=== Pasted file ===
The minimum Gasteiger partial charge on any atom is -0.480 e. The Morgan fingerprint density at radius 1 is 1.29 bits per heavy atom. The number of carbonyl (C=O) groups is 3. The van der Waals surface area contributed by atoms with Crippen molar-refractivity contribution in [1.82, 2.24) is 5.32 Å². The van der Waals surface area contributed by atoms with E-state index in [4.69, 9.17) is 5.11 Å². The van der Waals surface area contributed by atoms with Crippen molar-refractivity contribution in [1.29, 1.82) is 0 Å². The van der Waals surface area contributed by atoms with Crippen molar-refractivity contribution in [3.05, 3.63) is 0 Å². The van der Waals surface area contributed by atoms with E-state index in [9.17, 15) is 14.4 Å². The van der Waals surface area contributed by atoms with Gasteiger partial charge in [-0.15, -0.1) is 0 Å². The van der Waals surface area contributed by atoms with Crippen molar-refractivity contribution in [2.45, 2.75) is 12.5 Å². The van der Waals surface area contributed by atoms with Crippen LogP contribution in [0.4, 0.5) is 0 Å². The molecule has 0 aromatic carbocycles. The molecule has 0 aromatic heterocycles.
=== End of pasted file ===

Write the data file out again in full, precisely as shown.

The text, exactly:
The minimum Gasteiger partial charge on any atom is -0.480 e. The Morgan fingerprint density at radius 1 is 1.29 bits per heavy atom. The number of carbonyl (C=O) groups is 3. The van der Waals surface area contributed by atoms with Crippen molar-refractivity contribution in [1.82, 2.24) is 5.32 Å². The van der Waals surface area contributed by atoms with E-state index in [4.69, 9.17) is 5.11 Å². The van der Waals surface area contributed by atoms with Crippen molar-refractivity contribution in [1.29, 1.82) is 0 Å². The van der Waals surface area contributed by atoms with Crippen molar-refractivity contribution in [3.05, 3.63) is 0 Å². The van der Waals surface area contributed by atoms with E-state index in [9.17, 15) is 14.4 Å². The van der Waals surface area contributed by atoms with Gasteiger partial charge in [-0.15, -0.1) is 0 Å². The van der Waals surface area contributed by atoms with Crippen molar-refractivity contribution in [2.45, 2.75) is 12.5 Å². The van der Waals surface area contributed by atoms with Crippen LogP contribution in [0.4, 0.5) is 0 Å². The molecule has 0 aromatic carbocycles. The molecule has 0 aromatic heterocycles.